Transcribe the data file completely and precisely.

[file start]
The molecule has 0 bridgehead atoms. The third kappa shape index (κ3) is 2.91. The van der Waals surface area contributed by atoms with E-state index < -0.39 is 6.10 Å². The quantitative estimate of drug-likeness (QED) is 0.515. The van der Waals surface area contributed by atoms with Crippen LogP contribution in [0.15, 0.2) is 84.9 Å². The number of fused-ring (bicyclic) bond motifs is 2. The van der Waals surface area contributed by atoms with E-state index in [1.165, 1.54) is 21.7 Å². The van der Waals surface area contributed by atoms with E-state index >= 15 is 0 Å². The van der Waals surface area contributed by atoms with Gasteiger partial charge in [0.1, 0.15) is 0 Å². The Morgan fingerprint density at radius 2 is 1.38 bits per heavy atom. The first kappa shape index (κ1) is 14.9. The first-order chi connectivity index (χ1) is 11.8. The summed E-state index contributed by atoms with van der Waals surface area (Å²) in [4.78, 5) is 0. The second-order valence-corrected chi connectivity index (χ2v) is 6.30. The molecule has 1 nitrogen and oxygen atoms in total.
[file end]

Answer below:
The molecule has 0 bridgehead atoms. The third kappa shape index (κ3) is 2.91. The van der Waals surface area contributed by atoms with E-state index < -0.39 is 6.10 Å². The quantitative estimate of drug-likeness (QED) is 0.515. The van der Waals surface area contributed by atoms with Crippen LogP contribution in [0.15, 0.2) is 84.9 Å². The number of fused-ring (bicyclic) bond motifs is 2. The van der Waals surface area contributed by atoms with E-state index in [1.165, 1.54) is 21.7 Å². The van der Waals surface area contributed by atoms with E-state index >= 15 is 0 Å². The van der Waals surface area contributed by atoms with Gasteiger partial charge in [0.1, 0.15) is 0 Å². The Morgan fingerprint density at radius 2 is 1.38 bits per heavy atom. The first kappa shape index (κ1) is 14.9. The first-order chi connectivity index (χ1) is 11.8. The summed E-state index contributed by atoms with van der Waals surface area (Å²) in [4.78, 5) is 0. The second-order valence-corrected chi connectivity index (χ2v) is 6.30. The molecule has 1 nitrogen and oxygen atoms in total.